ClockwiseR is the follow-up to Clockwise by Elle Strauss, with higher stakes and more adventure for Casey and Nate. There are a couple of big changes this time around, most notably in Casey’s confidence level and the issues that develop when the wrong people get taken along on one of her time-travel “tripping” episodes.
It is a year after book one, and Casey has been in a solid relationship with Nate during that time. This has boosted her confidence level tremendously since the first time we met her. She is now just as confident in the present as she is in the past. Her brother Tim, however, has not grown much at all. He is still rebelling against his parents and the smoking in the first book has moved in a more illegal direction. But when he is accidentally transported to the past with Casey during an argument and then left behind, he finds he is going to have to grow up to survive. Unlike the first novel which was all from Casey’s point of view, we get inside Tim’s head as well. His attitude of “it’s all just a game” that he has developed from playing video games gets a massive readjustment as he finds himself fighting for the Union army in the second battle of Bull Run.
Meanwhile Casey is struggling desperately to “trip” back and get Tim while dealing with his loss in the present. Her parents have reported him missing to the police, and the whole community is turning out to help find him – even the cute boy next door who has been flirting with her. This is putting a bit of a strain on her relationship with Nate, which only intensifies when she “trips” back without him and accidentally brings Will Watson from the past into her present! Will Casey lose Nate forever?
I loved the direction Strauss took her characters and the issues that were raised because of it. Tim’s blithe attitude to war was very believable of a teen coming from a world of movies and games. To see his adjustment to the realities of war and the loss of life involved was sobering. On the flip side, we had Will trying to adjust to a world of cars and electricity while dealing with the notion that he would be seen as a deserter from the army because of his disappearance from his timeline. When Will tries to learn if he will return to a life of disgrace, an even bigger blow is dealt him. The issues these two young men end up facing are thought-provoking, and the complexity that is brought to the story by them is what bumped this up to a four-star rating for me.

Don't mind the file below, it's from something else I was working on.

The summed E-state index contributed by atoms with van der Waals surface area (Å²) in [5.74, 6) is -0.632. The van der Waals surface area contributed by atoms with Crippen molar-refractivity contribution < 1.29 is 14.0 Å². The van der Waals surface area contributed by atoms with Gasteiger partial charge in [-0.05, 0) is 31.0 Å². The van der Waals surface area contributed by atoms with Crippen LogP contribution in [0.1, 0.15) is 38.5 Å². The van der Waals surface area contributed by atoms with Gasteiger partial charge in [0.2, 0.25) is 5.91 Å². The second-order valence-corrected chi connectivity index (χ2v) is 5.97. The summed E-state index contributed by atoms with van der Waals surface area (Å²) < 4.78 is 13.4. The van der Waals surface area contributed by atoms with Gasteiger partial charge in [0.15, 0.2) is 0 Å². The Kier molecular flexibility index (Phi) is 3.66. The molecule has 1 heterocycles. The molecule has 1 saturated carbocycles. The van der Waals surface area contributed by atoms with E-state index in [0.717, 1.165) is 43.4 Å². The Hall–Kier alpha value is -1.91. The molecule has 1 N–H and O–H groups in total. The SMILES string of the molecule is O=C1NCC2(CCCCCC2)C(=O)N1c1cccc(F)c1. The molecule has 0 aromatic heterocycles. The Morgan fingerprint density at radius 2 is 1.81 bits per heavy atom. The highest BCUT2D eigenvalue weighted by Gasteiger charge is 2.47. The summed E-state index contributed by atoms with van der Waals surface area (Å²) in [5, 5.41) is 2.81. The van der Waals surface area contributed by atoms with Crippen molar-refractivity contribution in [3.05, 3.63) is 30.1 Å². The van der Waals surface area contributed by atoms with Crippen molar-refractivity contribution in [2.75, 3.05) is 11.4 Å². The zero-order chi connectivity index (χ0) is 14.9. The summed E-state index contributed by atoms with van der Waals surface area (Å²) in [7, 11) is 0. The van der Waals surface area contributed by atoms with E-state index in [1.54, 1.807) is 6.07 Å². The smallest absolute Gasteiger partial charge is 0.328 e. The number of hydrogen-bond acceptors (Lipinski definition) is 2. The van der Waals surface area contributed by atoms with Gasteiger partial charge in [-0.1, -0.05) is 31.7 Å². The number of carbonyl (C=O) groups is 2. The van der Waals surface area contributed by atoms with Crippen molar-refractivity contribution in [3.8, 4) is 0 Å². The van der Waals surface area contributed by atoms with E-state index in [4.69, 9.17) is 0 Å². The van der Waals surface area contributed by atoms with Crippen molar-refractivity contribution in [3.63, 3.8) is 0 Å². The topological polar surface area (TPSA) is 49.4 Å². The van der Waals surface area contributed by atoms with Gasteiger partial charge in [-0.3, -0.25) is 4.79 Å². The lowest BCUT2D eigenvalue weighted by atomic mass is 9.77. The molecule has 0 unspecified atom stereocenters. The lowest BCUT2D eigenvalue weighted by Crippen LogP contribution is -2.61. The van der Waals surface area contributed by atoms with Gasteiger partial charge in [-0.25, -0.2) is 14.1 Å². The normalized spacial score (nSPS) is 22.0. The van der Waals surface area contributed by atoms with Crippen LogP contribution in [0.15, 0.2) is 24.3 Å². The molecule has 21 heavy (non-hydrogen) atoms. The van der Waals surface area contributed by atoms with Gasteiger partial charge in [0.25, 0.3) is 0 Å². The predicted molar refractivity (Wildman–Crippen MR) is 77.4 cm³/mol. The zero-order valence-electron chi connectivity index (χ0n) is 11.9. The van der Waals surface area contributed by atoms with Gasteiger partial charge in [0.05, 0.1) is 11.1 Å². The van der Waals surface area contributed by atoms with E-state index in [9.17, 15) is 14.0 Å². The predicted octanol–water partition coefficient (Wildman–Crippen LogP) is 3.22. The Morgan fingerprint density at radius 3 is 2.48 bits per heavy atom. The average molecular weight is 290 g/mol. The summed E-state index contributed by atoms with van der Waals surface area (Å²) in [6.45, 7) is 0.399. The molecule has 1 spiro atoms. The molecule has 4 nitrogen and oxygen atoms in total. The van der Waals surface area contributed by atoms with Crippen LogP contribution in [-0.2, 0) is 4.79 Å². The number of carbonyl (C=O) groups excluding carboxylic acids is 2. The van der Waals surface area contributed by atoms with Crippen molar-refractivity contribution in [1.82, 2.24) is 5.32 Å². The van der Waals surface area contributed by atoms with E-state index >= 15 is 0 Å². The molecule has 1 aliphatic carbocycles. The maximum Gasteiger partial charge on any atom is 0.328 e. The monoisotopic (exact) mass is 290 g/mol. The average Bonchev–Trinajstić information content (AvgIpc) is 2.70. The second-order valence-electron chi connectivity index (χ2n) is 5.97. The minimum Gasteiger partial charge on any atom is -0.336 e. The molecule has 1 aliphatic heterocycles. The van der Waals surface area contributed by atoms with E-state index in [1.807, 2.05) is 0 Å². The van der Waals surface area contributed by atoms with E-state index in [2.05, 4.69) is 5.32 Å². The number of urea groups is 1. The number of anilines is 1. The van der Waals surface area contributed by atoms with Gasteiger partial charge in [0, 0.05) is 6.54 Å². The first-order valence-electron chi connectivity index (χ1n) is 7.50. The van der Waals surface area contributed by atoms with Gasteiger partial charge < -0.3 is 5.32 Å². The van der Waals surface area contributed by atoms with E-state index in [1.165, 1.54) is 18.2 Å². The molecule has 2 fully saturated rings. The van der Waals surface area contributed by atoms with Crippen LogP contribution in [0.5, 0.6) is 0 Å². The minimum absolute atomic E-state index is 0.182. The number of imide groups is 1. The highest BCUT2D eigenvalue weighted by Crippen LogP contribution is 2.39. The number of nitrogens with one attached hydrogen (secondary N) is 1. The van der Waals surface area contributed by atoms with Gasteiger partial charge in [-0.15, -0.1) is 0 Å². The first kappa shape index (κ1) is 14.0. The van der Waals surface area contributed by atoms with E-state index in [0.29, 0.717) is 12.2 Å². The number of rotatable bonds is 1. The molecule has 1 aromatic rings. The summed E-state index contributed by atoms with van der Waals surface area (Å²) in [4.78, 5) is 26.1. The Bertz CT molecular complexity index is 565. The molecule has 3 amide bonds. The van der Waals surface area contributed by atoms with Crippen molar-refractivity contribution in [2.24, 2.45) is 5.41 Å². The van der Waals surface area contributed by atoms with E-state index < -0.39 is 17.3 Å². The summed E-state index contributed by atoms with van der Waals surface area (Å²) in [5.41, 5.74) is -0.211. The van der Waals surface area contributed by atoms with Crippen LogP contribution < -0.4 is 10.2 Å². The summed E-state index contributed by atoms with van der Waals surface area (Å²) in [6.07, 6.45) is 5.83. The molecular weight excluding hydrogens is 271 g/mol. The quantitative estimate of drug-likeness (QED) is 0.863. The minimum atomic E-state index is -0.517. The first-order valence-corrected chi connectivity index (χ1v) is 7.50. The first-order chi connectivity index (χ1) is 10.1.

Casey continues to impress as a resourceful, intelligent heroine. It was especially interesting to see her from Tim’s point of view. His squeaky-clean image of her definitely changes as he learns more about her life in the past. Nate is as supportive as ever, and I actually felt the strain placed on their relationship developed mostly from his fear of losing Casey and her not recognizing that fear. I actually liked the fact that their relationship hit snags in this installment, since a trouble-free relationship is unrealistic and a bit boring. Having Will brought to the present was an unexpected wrinkle and I struggled right along with him as he tried to decide whether to return to his time or not. The biggest surprise, though, was Tim. From rebellious teen acting out against his parents to frightened teen trying to survive on and off the battlefield, Tim has a fascinating journey.
ClockwiseR is a very strong follow-up to Clockwise, with deeper character development and larger issues. It was a delight to revisit Casey’s world and to see how everyone’s lives were shaping up. The contrast of Tim in the past and Will in the present, both of them coping with life and death situations, added complexity and gravity to the novel, but Elle Strauss’ writing style keeps it accessible to middle-schoolers on up. I really hope there is at least one more book in this series, since I hate to say good-bye to these characters so soon. (from RiffsAndReviews)